Zinc finger proteins (ZNFs), which contain ZNF domains, are an extensive family of proteins that contribute to varied biological functions, including cancer progression [51]. Cys2His2(C2H2) was the first discovered and best characterized type of ZNF and has various functions, including sequence-specific DNA-binding and RNA binding [52]. AS of ZNFs was observed to be related to IDH status. Moreover, the type of AS was basically AT, and the alternative exons were ZNF domains, namely, the alteration of deletion of the ZNF domains at the 3′ end correlated with IDH status. From the analysis results, a higher proportion of the deletions of the zinc finger motif in ZNFs (ZNF283, ZNF724P, ZSCAN20, ZNF606, ZNF169, ZNF430, ZNF20, KDM2B, etc.) were found in samples with IDH mutations (Fig. 6b, c), with similar results in pST2–7 samples (Fig. 4a), demonstrating that zinc fingers might contribute to malignant progression in glioma. Moreover, most of the alternative exons in these ZNFs encode tandem C2H2-type zinc finger motifs, except for KDM2B, which harbors CXXC-type and plant homeodomain (PHD)-type zinc finger motifs.

Discussion

This study presents the first clustering analysis of prognosis-related AS in glioma. In contrast to previous glioma classification analysis of genomics, RNA expression profiling, epigenetics or proteomics [1, 2, 53], our study focused on AS, a biological process that affects the diversity of protein isoforms and functions.

Survival-related splicing events were identified systematically in pan-glioma and GBM samples from TCGA. A remarkably higher proportion of prognostic splicing events was observed across pan-glioma samples than in GBM samples. In addition, our data revealed clear differences between GBM and LGG samples. We conducted a clustering analysis of the merged GBM and LGG datasets and identified a total of 7 groups. The strong association between glioma grade (GBM versus LGG) and pan-glioma splicing classification that was observed in this study was in accordance with clustering based on proteomics [2]. These results indicated that AS, as a co- or posttranscriptional process that affects protein translation, might contribute to glioma prognosis through influencing the histological phenotype and tumor grade.

As the only GBM-like cluster, pST1 had unique splicing characteristics compared to the remaining 6 LGG-like clusters, providing new methods to distinguish glioma grade. Furthermore, another significant finding of this study is that we identified pST2, an LGG cluster that harbored malignant phenotypes similar to those of GBM, predominantly IDH-wild type, indicating a novel method to distinguish low-grade gliomas with unfavorable prognoses based on iconic splicing events. The cluster-specific study also provided a new method to classify gliomas with different phenotypes using the detection of AS. Due to the limited samples in this study, larger cohorts are needed for verification.

Using the same strategy, the GBM cohort was separated into 3 STs. Among these types, ST1 was identified as the most distinctive subtype with the most unfavorable prognosis and was associated with recognized malignant phenotypic molecular characteristics. A previous GBM molecular classification study found that the proneural class is related to better outcomes but does not benefit from aggressive treatment [1]. Conversely, our study suggested that ST3 had a favorable phenotype, with not only the best prognosis but also the strongest chemoradiotherapy sensitivity, indicating that splicing profiles may be independent of the transcriptome and affect GBM biological behavior. Furthermore, the study suggested that concurrent chemoradiotherapy might be particularly important for improving the prognosis of ST3 patients, but this possibility requires further clinical data.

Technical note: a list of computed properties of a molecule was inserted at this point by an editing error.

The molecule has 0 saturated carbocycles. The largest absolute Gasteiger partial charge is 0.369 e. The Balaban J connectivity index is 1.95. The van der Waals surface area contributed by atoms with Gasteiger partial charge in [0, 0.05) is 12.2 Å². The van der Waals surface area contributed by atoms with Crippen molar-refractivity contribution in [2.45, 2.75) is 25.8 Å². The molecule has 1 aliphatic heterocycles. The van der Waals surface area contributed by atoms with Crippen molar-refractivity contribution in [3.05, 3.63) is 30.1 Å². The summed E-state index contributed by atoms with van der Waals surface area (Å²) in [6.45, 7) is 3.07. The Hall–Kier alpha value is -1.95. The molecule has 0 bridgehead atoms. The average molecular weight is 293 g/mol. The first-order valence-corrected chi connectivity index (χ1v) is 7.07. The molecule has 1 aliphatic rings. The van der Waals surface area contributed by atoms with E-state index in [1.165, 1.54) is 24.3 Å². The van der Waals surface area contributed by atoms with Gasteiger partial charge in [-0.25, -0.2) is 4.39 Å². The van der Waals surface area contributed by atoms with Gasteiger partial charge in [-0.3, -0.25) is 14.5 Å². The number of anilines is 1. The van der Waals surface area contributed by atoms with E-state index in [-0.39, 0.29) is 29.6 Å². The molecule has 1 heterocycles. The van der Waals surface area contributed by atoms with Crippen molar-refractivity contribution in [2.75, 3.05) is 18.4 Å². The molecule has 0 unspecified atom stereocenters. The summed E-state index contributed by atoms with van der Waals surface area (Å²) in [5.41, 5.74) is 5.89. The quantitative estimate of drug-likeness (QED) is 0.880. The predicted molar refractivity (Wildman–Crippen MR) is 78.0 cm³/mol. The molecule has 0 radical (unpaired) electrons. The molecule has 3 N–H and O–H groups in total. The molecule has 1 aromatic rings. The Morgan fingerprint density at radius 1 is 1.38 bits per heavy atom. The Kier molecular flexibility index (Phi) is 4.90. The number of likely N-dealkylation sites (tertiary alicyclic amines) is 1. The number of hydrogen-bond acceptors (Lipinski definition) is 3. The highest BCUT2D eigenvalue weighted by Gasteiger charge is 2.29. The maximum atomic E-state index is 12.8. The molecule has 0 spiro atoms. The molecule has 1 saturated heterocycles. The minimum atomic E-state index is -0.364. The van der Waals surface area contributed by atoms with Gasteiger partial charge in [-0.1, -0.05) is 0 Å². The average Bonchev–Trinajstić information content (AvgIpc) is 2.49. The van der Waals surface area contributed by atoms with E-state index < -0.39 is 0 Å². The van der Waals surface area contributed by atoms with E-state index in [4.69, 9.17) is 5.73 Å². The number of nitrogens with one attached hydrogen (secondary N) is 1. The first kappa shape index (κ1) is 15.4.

Clustering of glioblastoma or pan-glioma based on splicing profiles had advantages in identifying clusters with clinically significant prognostic phenotypes, including malignant clusters, such as the ST1 GBM group and the pST2 LGG-like group, and benign phenotypes, such as the ST3 GBM group and the pST7 LGG-like group.

IDH status is considered to be the primary factor in most clustering studies [2], while a recent study revealed a link between IDH status and splicing events [9]. Consistent with this finding, our data also demonstrated that prognostic splicing-based clustering was correlated with IDH status. However, the mechanism that underlies the relationship between IDH status and AS remains unclear. Although previous research revealed the correlation of spliceosome mutations and IDH status in primary myelofibrosis [54, 55], similar results were not observed in glioblastoma [56]. One family that has a remarkable relationship with IDH status is ZNFs, which are also related to tumor grade; more deletions of ZNF domains were detected in IDH-mutant or LGG samples. Evidence showed that disruption of ZNF domains due to AS in ZNFs resulted in dysfunction of transcriptional regulation [57, 58]. Moreover, we found that most of the alteration of deletion of the ZNF domains correlated with IDH status was at the 3′ end, which might introduce premature stop codon (PTC) or nonsense mediated decay (NMD) into mRNA transcript, thereby regulate its stability [59]. We further aligned the former AS analysis with corresponding RNA-seq data. Interestingly, negative relation between deletion of ZNF domain and mRNA expression level in some ZNFs (ZNF283, ZNF724P, ZSCAN20, ZNF606, ZNF20, etc.) were observed (Additional file 11: Figure S5), which might indicate this kind of AS introduced PTC or NMD and caused decay into mRNA transcript. However, this phenomenon was not universal in all ZNFs, demonstrating the underlying mechanism of deletion of ZNF domain in glioma was complicated and needed further investigation. Studies on the target genes of these alternative ZNF domains might provide insights into the significance of AS of ZNFs in glioma. Further studies that block the interaction between ZNFs and their target genes may reveal novel strategies to overcome glioma.